in this country, it seems to me that some fixed places of standing may be established. In closing this article I will mention the following as among the most important and perhaps they may be summed up in a tentative way, in this sentence: The administration of a large university requires for its most effective conduct two boards or bodies of men, which have largely different functions and for the most part a different personnel, but which are bound to cooperation for the welfare of the university by regularly appointed and trustworthy means of understanding each other's views, necessities, and measures enacted, and by a system of checks that shall operate in guarded ways to make each responsible for its initiative to the other.
Of these two boards which are necessary for the efficient administration of a large university, one should be chiefly responsible for its material affairs. For this reason it should be largely composed of men of sound business principles and experience; but also, as far as possible, of men possessed of a worthy knowledge of the needs and methods of a modern university education and with devotion to high educational ideals. There would seem to be no valid objection to, but much valid reason in favor of, having a small minority of this board chosen from the different faculties of the university. Why should not a professor of business law, a professor of economics, and a professor of architecture or engineering, be useful members of such an administrative body? Even a professor of ethics, if one could be found who combined a firm grasp on moral ideals with a fair amount of practical wisdom, might sometimes serve as a valuable control in the performance of the legitimate functions of the trustees of an institution of the higher education.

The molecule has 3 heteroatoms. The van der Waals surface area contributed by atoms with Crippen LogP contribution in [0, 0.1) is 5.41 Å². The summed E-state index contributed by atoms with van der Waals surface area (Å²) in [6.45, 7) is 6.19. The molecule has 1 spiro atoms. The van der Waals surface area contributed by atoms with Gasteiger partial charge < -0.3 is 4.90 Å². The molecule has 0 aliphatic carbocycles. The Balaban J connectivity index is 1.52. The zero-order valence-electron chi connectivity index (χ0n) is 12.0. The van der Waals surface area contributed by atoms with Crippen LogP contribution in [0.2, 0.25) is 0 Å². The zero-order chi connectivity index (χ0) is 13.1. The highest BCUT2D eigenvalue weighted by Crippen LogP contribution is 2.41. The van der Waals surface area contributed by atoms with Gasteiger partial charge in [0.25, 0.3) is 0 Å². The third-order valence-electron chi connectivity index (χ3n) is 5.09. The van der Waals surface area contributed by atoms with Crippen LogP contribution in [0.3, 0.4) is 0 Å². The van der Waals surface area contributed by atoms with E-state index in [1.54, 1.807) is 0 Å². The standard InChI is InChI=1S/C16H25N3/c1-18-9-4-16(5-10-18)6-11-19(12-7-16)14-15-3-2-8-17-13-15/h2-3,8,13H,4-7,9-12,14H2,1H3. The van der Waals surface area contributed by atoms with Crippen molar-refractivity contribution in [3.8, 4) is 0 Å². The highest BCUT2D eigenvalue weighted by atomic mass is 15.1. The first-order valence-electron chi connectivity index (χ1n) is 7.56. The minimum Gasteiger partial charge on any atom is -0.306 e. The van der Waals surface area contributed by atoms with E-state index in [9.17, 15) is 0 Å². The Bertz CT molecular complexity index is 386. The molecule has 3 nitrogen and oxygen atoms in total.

It is unnecessary to emphasize the fact that the business administration of a large educational corporation requires the same trained staff of competent and responsible assistants—treasurer, cashier, clerks, etc.—which are required by any other business corporation of equal magnitude; and these paid assistants should be held to as strict account in every respect as that which prevails in the best organized business corporations. If, besides the gifts which are solicited or directed to the endowment or income of a well-organized and well-administered university through the free-will devotion of its trustees, faculties, alumni and other friends, there is pressing need for yet more, it would always be within the province of this board to call to its help especially selected agents for meeting such need. But however the details of collecting and distributing the material resources of the university are managed, and whatever the success which attends their management, it should never be lost out of mind that all their value consists in the efficiency with which they minister to the real ends and promote the realization of the true ideals of a great and good university. These are not in any way necessarily connected with the glorification of any one man or of any